## Seminar

We organize a biweekly seminar on machine learning, every second Tuesday at 3pm (GMT+2). We discuss papers on ML, often (but not always) with connections to Earth science, climate and weather and materials science.

The seminar also allows members of the Hamburg machine learning community to connect and present their ongoing work. We meet in person at HZG, but we also welcome remote online participants and stream the meeting live on our YouTube channel.

To get updates about each meeting or suggest a topic, please join our mailing list.

## Future Topics

### 13. TBA 25.08.20

### 12. “The Big Picture” 11.08.20

We discuss “Adversarial Super-resolution of Climatological Wind and Solar Data” [1], a recent study using Generative Adversarial Networks (GANs) with convolutional layers to increase the resolution of wind and irradiance fields output by climate models. This study uses high-resolution data to train a neural network to generate high-res from low-res data.

This week’s topic is related to several previous themes: we covered GANs in episode 5 (“Real Fake Clouds”), and addressed a related problem of filling in missing data using convolutional networks in episode 8 (“Uncharted History”).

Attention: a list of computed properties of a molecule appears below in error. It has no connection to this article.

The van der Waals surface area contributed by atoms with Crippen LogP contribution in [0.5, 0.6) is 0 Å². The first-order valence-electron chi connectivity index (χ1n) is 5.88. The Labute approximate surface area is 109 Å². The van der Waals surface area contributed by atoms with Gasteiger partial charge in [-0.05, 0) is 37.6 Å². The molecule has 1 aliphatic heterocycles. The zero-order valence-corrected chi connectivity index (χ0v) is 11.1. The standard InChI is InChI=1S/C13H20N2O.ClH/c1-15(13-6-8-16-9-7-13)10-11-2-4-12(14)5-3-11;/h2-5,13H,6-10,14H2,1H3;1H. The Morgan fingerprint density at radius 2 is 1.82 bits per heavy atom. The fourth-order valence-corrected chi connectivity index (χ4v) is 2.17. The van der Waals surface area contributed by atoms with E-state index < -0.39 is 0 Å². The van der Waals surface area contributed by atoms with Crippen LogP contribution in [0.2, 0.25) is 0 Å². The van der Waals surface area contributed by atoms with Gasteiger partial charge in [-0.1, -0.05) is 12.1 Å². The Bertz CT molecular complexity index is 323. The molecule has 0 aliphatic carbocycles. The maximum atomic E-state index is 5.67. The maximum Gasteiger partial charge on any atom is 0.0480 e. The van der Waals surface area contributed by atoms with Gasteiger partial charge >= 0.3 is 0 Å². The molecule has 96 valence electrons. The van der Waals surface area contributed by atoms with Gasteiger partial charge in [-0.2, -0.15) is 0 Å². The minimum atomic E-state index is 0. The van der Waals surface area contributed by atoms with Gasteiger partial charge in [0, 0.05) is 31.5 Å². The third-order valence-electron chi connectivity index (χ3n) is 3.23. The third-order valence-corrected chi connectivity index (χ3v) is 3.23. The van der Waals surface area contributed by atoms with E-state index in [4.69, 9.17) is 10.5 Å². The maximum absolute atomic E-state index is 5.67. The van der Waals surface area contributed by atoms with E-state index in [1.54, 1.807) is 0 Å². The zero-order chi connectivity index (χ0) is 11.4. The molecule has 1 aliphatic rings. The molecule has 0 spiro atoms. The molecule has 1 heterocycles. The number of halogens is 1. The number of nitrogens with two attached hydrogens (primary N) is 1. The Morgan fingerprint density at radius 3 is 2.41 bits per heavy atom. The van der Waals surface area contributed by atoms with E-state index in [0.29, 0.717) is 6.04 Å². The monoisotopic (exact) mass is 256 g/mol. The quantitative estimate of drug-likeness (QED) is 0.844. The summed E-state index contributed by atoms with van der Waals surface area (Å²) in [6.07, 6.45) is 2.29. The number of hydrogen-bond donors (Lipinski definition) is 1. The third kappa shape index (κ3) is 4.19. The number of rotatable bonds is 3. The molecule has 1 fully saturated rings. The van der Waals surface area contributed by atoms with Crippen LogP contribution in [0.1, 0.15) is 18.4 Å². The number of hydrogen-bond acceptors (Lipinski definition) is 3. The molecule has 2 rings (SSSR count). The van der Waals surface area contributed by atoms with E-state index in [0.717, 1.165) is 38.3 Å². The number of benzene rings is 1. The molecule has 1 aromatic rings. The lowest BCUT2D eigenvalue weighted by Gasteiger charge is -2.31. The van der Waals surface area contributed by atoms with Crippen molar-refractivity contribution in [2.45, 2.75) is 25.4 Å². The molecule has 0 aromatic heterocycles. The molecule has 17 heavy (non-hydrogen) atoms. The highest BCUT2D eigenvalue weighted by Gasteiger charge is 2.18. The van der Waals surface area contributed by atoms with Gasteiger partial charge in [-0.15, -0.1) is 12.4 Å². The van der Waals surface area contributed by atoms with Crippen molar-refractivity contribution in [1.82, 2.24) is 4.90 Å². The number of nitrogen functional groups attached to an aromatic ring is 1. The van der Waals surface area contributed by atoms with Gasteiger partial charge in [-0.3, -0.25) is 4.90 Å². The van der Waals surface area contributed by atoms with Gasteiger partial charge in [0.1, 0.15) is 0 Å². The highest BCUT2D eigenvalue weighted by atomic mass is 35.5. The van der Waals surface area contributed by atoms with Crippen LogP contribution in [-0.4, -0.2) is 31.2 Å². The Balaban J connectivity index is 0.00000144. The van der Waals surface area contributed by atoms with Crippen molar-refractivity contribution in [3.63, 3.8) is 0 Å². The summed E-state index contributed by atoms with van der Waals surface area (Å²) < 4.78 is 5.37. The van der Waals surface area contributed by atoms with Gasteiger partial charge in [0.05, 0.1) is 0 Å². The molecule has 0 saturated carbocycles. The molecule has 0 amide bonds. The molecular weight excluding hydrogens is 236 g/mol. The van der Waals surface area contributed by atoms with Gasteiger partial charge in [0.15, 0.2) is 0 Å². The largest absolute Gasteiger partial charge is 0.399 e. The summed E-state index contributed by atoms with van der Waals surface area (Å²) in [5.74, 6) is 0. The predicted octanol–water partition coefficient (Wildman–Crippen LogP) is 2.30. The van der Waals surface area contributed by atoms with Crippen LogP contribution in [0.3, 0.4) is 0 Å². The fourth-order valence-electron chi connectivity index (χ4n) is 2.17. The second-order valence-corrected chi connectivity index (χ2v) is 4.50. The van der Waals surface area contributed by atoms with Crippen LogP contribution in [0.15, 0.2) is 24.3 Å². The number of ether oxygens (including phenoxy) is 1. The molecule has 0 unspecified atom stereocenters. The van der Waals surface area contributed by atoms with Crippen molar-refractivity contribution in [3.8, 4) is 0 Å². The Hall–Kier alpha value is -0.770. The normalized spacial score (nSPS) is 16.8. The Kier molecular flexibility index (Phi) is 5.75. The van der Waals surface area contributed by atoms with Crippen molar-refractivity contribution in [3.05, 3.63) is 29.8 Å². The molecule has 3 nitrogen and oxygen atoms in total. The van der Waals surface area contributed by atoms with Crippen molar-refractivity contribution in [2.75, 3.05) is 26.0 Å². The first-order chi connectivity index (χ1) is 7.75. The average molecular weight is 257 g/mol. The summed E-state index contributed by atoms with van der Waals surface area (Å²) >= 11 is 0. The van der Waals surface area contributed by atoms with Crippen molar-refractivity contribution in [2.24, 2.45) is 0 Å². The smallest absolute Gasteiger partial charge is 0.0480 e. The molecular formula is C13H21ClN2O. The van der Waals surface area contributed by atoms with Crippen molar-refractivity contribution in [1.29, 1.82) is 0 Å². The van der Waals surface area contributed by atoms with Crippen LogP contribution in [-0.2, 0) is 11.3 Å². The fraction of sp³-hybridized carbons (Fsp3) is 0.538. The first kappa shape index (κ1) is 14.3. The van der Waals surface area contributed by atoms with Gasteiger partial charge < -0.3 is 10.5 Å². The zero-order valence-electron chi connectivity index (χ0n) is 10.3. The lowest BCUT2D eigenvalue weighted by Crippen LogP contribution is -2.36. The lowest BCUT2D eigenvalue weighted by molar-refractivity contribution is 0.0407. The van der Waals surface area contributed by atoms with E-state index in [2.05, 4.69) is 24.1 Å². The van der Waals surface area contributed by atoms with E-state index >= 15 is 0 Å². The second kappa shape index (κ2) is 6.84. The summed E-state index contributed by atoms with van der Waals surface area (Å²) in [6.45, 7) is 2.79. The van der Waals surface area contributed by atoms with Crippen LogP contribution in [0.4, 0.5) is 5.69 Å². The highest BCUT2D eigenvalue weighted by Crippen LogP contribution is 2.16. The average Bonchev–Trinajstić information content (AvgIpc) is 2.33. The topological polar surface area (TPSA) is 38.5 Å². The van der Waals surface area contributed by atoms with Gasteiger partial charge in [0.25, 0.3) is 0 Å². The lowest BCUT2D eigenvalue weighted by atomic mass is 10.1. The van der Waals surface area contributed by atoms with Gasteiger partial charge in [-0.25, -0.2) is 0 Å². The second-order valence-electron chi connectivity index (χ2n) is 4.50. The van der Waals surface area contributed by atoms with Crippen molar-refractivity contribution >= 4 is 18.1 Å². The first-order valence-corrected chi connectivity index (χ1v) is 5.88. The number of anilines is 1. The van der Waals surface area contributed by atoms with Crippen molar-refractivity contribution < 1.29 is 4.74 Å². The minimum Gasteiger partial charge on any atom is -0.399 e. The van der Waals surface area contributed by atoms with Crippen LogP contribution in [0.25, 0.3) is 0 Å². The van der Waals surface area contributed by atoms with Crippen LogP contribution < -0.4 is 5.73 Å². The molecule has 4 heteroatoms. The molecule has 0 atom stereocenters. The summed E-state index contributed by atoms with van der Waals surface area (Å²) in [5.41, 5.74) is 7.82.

We’ll discuss the approach taken in this paper, describe the Machine Learning tool SRGAN which it uses [2], and debate the conceptual issues that arise when using ML to “invent” new pixel outputs for your model. We’ll also mention how GAN-based superresolution can introduce bias into results [3], and what this could mean for climate and earth science applications.

Main paper: [1] Stengel et al., “Adversarial super-resolution of climatological wind and solar data,” PNAS July, 2020. https://www.pnas.org/content/117/29/16805

Technical Background: [2] Ledi et al., “Photo-Realistic Single Image Super-Resolution Using a Generative Adversarial Network”, arXiv 2016. https://arxiv.org/abs/1609.04802

Blog post on bias in GANs for SR: [3] https://www.theverge.com/21298762/face-depixelizer-ai-machine-learning-tool-pulse-stylegan-obama-bias

## Past Topics

### 11. “Teach Yourself Physics in 2 Million Easy Steps” 28.07.20

In this episode we discuss “Learning to Simulate Complex Physics with Graph Networks” [1], a recent study using deep learning to emulate physical dynamical systems.

We have already encountered several approaches to predicting physical systems in previous seminars (episodes 3, 4, 7 & 9). Typically, a machine learning model is trained on data generated with a numerical solver to predict a (partial) system state many time steps ahead, using the current (partial) system state as input. The network solves the task in a way that bears little, if any resemblance to the numerical solver used to generate its training data.